Library of Congress

14 Apr 2014

Orphans of the Titanic

orphans of the titantic sassy jane genealogy

Courtesy Library of Congress

Waifs of the Deep: Orphans of the Titanic is an interesting article over at Picture This, the blog for the Library of Congress’s photograph collections.

In honor of another Titanic anniversary today, let’s see how some 20th- and 21st-century crowdsourcing resolved a family’s identity.

The New York Evening World featured this heart-tugger in the aftermath of the sinking on April 20, 1912:

Who are the two little French boys that were dropped, almost naked, from the deck of the sinking Titanic into the arms of survivors in a lifeboat?  From which place in France did they come and to which place in the new world were they bound? There is not one iota of information to be had as to the identity of the waifs of the deep – the orphans of the Titanic.

Did the Orphans of the Titanic find their parents?

[…]

21 Mar 2014

Library of Congress Blogs – Follow Friday

This Follow Friday post is about Library of Congress blogs. The nation’s oldest federal cultural institution and the largest library in the world, the Library of Congress holds millions of books, recordings, photographs, maps and manuscripts in its collections.

Its name comes its original mission to serve as the research arm of Congress, a purpose it still fulfills today. The Library’s formal mission is to “support the Congress in fulfilling its constitutional duties and to further the progress of knowledge and creativity for the benefit of the American people.”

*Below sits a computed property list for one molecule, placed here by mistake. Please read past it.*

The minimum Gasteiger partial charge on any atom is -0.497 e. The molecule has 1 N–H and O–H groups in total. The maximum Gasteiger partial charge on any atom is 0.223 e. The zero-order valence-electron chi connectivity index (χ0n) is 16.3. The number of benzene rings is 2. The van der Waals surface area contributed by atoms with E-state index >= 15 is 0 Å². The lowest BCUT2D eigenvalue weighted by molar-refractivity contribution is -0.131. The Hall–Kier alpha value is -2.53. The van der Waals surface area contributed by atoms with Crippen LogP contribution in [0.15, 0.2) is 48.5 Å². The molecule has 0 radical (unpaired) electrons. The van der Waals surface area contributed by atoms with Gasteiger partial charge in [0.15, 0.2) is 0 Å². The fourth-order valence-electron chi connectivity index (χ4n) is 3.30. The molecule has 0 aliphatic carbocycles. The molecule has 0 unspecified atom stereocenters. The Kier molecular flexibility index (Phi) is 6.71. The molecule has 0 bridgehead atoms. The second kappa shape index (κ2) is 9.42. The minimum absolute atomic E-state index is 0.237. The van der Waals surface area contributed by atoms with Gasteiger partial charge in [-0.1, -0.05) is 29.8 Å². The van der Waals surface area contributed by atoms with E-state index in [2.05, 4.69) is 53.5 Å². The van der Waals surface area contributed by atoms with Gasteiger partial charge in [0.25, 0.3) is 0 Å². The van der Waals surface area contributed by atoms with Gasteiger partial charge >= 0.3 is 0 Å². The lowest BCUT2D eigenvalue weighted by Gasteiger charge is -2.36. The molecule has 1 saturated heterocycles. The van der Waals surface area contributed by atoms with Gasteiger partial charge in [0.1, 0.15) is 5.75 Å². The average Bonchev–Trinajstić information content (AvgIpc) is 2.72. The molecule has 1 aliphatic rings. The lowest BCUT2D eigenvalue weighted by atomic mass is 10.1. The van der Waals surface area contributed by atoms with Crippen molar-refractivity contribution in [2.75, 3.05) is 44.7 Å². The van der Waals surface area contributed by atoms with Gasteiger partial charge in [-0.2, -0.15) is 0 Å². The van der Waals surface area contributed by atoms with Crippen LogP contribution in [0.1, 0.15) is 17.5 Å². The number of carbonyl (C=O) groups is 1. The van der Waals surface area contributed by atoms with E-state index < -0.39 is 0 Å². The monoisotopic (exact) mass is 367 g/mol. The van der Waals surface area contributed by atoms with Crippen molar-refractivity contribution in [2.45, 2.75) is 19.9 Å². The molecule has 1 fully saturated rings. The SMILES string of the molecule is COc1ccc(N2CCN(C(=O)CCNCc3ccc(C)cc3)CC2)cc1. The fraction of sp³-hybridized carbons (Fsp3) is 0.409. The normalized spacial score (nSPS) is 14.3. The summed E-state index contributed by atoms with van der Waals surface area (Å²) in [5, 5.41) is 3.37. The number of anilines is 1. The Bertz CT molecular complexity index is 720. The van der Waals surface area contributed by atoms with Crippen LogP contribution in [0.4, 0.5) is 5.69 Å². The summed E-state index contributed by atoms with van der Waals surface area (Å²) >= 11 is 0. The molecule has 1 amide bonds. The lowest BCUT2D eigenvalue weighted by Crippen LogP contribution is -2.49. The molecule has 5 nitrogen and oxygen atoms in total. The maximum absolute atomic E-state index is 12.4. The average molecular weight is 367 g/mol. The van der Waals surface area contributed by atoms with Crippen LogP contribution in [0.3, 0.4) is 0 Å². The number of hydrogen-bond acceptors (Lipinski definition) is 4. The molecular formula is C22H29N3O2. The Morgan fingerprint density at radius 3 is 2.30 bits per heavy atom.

The eleven Library of Congress blogs certainly fulfill the latter part of their mission. The Library of Congress blogs are excellent resources, free to all, organized by broad historical subjects, and containing a wealth of information for researchers from the vast collections at the Library of Congress.

These Library of Congress blogs are of particular interest to genealogists:

9 Nov 2013

Last Men of the American Revolution in 1864

 “History lives only in the persons who created it…. As we look upon their faces, as we learn the stories of their lives, it will live again before us, and we shall stand as witnesses of its great actions.”

–Rev. E.B. Hillard, The Last Men of the Revolution, p. 24.
Last Men of the American Revolution sassy jane genealogy
Last Men of the Revolution by Roswell A. Moore, 1864.  (Courtesy Library of Congress http://hdl.loc.gov/loc.pnp/ppmsca.35341)

The Last Men of the American Revolution were photographed in 1864 by a photographer named Roswell A. Moore. This great photograph comes from the collections of the Prints and Photographs Division of the Library of Congress. The portraits of the six veterans remaining from the Revolutionary War were taken for a book entitled The Last […]

18 Oct 2013

Dating Photos Using Library of Congress Resources for Follow Friday

Dating Photos Using Library of Congress Resources

Today’s Follow Friday post is about dating photos using Library of Congress resources. The LC’s Prints and Photographs Division  has a great list of resources for visual literacy, a term that embraces image history, photographic processes, content, and meaning. If you have ever used a magnifying glass on a photograph to try to read a date on a wall calendar or a license plate, then you’re using visual literacy.

Download a Visual Literacy Exercise from LC to use on one of your own family photographs.

Visit LC’s Sources for Identifying and Deciphering Symbols.

Go to LC’s Picture Research and Visual Literacy page.

Now let’s do an exercise from LC’s A Closer Look: Dating […]